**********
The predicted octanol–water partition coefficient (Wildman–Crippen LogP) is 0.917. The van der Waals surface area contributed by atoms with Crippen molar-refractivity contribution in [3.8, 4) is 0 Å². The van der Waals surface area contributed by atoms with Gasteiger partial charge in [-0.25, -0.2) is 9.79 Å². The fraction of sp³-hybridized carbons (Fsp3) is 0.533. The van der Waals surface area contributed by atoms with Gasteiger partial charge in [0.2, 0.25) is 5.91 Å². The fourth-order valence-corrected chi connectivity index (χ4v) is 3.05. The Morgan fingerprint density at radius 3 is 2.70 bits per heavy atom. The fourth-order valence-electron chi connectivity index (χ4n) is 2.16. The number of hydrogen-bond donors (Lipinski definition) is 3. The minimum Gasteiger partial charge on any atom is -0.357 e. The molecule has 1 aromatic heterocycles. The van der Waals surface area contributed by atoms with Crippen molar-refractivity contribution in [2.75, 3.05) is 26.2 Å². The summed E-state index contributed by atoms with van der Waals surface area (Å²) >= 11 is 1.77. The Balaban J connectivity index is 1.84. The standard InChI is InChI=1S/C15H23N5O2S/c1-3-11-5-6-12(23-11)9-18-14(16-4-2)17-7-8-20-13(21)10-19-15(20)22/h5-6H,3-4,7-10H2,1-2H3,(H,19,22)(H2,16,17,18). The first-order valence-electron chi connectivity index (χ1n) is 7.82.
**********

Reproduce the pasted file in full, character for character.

The predicted octanol–water partition coefficient (Wildman–Crippen LogP) is 0.917. The van der Waals surface area contributed by atoms with Crippen molar-refractivity contribution in [3.8, 4) is 0 Å². The van der Waals surface area contributed by atoms with Gasteiger partial charge in [-0.25, -0.2) is 9.79 Å². The fraction of sp³-hybridized carbons (Fsp3) is 0.533. The van der Waals surface area contributed by atoms with Gasteiger partial charge in [0.2, 0.25) is 5.91 Å². The fourth-order valence-corrected chi connectivity index (χ4v) is 3.05. The Morgan fingerprint density at radius 3 is 2.70 bits per heavy atom. The fourth-order valence-electron chi connectivity index (χ4n) is 2.16. The number of hydrogen-bond donors (Lipinski definition) is 3. The minimum Gasteiger partial charge on any atom is -0.357 e. The molecule has 1 aromatic heterocycles. The van der Waals surface area contributed by atoms with Crippen molar-refractivity contribution in [2.75, 3.05) is 26.2 Å². The summed E-state index contributed by atoms with van der Waals surface area (Å²) >= 11 is 1.77. The Balaban J connectivity index is 1.84. The standard InChI is InChI=1S/C15H23N5O2S/c1-3-11-5-6-12(23-11)9-18-14(16-4-2)17-7-8-20-13(21)10-19-15(20)22/h5-6H,3-4,7-10H2,1-2H3,(H,19,22)(H2,16,17,18). The first-order valence-electron chi connectivity index (χ1n) is 7.82.